Sometimes I hear accusations that HR professionals are not analytical enough. I perceive HR as responsible for upskilling in this area, but as I stated in some public talks, the current state of HR is more complicated. First, academic programs still neglect People Analytics as a mandatory domain. Secondly, when they graduate, analytical expectations in HR practitioners’ roles are not high, so seeds of skills and interest might decline over time. Third, the entire HR sector relies on consultants and contractors, but unfortunately, many are also not updated, and their interest in changing the state of affairs is unclear. Fourth, tech vendors sometimes prefer to bypass HR, which also makes HR lag. Finally, HR is under-budgeted. It is most prominent when it comes to professional development. Relying on marketing content sponsored by technology vendors is insufficient for upskilling and reskilling.
Overcoming the barriers to data literacy in HR requires organizational support in providing access to data, technology, and training opportunities, fostering a data-driven culture, and addressing data quality and integrity concerns. However, HR professionals must also proactively develop their data literacy skills through self-directed learning and seeking relevant resources and opportunities.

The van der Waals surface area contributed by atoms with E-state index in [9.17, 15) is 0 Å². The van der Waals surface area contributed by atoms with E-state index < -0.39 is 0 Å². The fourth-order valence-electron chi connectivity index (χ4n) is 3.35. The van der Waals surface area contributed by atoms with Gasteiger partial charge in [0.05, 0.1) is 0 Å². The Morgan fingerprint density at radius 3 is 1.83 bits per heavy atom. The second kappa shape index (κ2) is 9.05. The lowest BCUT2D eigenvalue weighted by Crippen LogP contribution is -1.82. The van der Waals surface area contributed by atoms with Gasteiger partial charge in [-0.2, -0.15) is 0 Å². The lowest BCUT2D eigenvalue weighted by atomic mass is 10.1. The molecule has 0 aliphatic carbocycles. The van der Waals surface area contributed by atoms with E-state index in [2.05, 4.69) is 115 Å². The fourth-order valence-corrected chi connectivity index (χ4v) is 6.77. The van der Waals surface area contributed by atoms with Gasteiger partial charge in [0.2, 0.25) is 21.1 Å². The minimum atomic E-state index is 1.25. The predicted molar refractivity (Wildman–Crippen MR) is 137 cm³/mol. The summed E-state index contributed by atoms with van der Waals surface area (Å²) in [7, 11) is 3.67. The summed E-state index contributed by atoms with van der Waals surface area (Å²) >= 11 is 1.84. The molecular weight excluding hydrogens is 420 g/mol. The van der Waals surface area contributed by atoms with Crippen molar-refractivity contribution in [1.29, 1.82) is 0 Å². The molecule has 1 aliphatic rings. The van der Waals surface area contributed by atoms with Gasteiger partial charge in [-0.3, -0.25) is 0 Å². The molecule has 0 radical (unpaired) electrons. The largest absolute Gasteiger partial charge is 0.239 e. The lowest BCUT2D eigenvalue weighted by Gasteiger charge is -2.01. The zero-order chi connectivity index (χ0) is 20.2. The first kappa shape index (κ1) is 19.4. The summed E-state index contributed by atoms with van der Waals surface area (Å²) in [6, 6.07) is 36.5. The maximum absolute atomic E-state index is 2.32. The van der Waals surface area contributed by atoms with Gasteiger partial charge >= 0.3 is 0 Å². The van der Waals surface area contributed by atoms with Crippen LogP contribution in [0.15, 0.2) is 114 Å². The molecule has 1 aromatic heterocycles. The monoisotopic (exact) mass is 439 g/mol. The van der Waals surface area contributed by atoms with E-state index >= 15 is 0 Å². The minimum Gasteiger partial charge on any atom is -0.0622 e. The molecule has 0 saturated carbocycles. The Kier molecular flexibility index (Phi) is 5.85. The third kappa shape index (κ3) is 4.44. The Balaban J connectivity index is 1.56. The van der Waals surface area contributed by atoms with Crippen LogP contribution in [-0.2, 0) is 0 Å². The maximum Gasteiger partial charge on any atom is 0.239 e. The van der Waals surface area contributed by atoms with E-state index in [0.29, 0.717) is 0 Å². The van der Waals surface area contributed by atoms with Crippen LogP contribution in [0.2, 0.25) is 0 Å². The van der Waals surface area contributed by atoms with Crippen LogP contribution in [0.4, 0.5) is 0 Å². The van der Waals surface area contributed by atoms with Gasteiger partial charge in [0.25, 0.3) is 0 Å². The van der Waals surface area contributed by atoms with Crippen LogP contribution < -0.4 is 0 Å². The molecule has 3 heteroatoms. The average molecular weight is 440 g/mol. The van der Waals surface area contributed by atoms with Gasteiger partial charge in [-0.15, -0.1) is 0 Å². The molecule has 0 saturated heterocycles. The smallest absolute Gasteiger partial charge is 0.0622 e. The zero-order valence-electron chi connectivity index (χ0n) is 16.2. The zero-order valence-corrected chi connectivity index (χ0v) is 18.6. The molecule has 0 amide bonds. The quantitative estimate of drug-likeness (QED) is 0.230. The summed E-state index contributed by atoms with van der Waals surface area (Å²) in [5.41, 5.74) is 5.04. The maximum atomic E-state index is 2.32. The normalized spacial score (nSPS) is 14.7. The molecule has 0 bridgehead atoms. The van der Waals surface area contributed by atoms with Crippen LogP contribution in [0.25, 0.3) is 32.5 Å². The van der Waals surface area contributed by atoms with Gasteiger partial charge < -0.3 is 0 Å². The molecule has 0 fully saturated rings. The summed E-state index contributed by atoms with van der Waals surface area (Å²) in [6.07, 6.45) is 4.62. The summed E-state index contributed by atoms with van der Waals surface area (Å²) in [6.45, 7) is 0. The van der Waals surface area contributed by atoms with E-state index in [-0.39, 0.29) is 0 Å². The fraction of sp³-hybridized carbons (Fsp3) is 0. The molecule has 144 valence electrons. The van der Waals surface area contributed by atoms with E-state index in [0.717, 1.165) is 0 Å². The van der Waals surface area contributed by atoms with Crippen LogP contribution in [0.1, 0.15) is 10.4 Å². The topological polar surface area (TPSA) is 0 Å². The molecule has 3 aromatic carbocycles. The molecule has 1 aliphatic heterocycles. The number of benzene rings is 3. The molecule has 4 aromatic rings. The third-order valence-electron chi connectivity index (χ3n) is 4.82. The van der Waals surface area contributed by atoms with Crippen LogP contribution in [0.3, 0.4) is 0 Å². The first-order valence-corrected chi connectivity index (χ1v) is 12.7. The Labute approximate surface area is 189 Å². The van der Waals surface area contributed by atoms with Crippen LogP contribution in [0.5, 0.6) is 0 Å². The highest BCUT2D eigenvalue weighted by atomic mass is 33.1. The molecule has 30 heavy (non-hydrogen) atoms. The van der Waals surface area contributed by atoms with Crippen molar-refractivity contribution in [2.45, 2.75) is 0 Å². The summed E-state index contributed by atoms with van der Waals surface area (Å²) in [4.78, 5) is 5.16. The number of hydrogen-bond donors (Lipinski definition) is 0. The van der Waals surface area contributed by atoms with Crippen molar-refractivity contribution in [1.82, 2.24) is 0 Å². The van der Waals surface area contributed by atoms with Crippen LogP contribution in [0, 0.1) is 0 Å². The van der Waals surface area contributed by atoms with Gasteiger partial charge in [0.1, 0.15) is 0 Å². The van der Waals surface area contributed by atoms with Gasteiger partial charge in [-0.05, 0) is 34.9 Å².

How to become data literate more effectively?
Your curiosity and critical thinking are essential in building your data literacy skills. Like many HR professionals, you probably consider yourself a person with good intuitions about people. However, only a willingness to combine your intuitive judgments with insights from data will enable you to start your journey as a data client in HR. Ask yourself how data analysis can contribute to better judgment and decision-making. Moreover, always use the question “Why?” to explore every phenomenon or experience you encounter further. This mindset will prepare you for the long process of developing your data literacy skills.